So, today I'm 64.
My older brother just wrote saying, "Don't do anything I wouldn't do and if you do don't let me see it on YouTube." I told him I live a boring life and though we have plans, we'll still be in bed by 8. Yep, we're living on the wild side!
I've been asked, fairly often, when people discover that I'm turning 64, if I'm going to retire. I keep giving the wrong answer. When I say that, no, I'd like to work for another 4 years and then reconsider, some look at like a child that got 2 + 2 wrong. I explain that I love my work, that it's a passion as well as a job, they nodded confused. When I explain that I may be old but that my ideas are still young, and I'm still working and thinking and growing and developing and that I want that process to continue, I've been told, but haven't you done enough? I explain that I'll know when I've done enough, I'll know when the ideas slow and the interest wanders, but right now, they are razor sharp. And get met with a little shake of the head before the conversation ends.
Others, the majority thankfully, congratulates me both on turning 64 and on still having something I want to achieve and things I want to say and stuff I need to write and ideas that I want to try out. I have a team of people that I work with that, as young people, are bursting with ideas and I've had the privilege of watching them grow and develop. See their ideas become reality. See their goals get met. It's wonderful.
My life has been one lived with purpose.
At times that has ground me down, but mostly it has led me on. I get asked new questions, to which I work to find new answers. Gone are the days of the institution, now are the days of community and, let me tell you, the work is both more challenging and more rewarding. My mind gets a workout every day. Every single day.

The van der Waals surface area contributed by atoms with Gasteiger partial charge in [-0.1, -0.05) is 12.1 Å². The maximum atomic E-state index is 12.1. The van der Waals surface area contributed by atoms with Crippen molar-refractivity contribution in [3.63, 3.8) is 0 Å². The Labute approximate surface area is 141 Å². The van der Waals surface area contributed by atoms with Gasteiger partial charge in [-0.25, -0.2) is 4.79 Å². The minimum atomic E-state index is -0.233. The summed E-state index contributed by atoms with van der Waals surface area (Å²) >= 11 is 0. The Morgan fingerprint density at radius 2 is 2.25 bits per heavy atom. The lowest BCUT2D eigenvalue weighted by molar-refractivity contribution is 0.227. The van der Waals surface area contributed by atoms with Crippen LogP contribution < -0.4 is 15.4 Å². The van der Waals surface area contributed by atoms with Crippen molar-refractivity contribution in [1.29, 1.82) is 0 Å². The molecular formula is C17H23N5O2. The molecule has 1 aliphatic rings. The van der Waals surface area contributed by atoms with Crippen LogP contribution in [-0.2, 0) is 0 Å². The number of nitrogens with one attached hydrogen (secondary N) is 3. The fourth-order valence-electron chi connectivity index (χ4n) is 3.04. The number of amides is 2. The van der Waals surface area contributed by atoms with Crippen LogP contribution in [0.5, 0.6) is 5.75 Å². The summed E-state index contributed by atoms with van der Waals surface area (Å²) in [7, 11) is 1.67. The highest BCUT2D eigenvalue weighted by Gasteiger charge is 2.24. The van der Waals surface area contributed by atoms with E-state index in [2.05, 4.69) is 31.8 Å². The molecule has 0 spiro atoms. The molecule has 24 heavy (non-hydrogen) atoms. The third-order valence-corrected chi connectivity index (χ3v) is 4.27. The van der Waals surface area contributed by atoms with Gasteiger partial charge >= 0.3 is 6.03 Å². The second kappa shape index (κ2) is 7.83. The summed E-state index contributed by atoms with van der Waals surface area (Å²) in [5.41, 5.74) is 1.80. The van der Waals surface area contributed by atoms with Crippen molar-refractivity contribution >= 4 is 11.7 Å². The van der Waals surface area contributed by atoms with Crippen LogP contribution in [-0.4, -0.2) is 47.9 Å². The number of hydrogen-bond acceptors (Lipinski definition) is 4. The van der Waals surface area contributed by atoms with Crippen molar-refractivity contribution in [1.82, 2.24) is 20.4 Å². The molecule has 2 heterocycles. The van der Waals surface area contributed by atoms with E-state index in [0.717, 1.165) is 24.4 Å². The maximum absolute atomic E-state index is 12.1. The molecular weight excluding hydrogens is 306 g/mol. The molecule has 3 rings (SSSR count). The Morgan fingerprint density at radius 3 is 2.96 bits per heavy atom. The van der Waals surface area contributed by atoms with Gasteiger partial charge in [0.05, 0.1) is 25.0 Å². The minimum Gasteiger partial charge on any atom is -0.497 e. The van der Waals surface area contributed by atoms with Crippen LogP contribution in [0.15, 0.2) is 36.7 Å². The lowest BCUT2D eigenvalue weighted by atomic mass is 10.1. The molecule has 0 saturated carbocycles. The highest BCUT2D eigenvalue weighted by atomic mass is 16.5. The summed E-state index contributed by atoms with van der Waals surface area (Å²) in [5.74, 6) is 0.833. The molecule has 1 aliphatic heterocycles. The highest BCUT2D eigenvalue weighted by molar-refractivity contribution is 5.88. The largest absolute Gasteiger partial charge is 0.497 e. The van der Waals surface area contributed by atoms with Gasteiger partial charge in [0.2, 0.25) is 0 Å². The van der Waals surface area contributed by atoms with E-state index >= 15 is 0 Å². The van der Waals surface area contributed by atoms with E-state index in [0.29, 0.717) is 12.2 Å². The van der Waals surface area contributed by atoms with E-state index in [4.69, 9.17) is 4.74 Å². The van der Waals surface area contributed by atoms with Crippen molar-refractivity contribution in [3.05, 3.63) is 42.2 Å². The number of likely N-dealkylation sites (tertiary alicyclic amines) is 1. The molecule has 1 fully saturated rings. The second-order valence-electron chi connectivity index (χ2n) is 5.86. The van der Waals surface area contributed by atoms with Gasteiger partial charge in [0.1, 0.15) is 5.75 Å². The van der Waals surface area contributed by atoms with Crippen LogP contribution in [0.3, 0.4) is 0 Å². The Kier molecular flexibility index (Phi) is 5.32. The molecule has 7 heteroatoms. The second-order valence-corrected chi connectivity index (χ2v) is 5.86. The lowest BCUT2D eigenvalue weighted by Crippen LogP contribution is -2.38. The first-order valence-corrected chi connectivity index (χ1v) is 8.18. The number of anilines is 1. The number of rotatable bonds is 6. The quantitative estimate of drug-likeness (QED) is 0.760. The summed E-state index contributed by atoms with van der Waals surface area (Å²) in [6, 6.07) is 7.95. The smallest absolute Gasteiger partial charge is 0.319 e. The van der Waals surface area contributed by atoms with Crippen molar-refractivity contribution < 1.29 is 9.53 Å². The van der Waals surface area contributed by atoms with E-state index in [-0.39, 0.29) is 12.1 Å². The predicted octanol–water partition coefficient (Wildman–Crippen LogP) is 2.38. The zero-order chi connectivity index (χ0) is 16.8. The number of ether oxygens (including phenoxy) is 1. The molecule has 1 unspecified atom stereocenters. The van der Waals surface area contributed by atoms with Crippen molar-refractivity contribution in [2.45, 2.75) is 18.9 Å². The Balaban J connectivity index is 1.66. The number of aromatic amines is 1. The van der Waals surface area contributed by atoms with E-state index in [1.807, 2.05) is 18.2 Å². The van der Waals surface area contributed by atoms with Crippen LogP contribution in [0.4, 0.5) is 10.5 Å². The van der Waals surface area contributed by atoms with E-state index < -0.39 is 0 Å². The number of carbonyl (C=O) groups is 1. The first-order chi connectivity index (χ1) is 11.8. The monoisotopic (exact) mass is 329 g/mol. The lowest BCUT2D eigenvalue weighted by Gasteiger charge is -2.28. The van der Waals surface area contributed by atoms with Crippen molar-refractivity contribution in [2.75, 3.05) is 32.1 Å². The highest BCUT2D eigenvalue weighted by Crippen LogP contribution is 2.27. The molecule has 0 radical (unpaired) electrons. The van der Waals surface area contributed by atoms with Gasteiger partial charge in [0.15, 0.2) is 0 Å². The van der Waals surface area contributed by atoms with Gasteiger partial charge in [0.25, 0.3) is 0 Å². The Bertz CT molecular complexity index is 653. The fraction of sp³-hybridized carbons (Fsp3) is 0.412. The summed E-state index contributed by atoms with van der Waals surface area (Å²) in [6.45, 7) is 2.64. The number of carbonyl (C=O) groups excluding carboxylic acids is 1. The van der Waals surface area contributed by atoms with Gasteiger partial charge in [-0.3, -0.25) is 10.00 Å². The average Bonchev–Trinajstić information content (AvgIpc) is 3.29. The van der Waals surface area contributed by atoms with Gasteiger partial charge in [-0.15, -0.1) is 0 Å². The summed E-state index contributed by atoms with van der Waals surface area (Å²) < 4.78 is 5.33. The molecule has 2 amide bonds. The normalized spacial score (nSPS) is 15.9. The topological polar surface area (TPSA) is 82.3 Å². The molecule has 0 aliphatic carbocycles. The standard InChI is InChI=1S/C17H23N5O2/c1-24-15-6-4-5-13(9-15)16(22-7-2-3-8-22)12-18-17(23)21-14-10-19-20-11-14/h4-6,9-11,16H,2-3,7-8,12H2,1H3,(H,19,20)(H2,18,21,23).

Not only that, look at where I get to go and who I get to meet. Last year, and this is an abbreviated list, I got to go to the Yukon, to San Diego, to Edmonton, to Boston, to Charlottetown, to Salem, and next year begins in Newcastle in England. It's not so much that I get to travel to these places, because travel with a disability has it's unique challenges, but that I get to go there and meet people and talk to people and I'm given a podium from which I can share ideas and approaches and a way of looking at the world and at disability and at service provision. Cool? or Cooler?
On top of that, Vita and the National Alliance for Direct Support Professionals let me moderate a webinar capable of reaching across the world, on subjects written in the International Journal of Direct Support Professionals. It's conversational with me interviewing the authors of the articles. It's like getting to go to school and having private discussions with the teacher and the whole class listening behind the door. My mind is always racing when we're done. I've learned so much. Cool? or Cooler?
So, yea, I'm 64 and looking for more.
That makes me, not matter what others say, a very lucky man.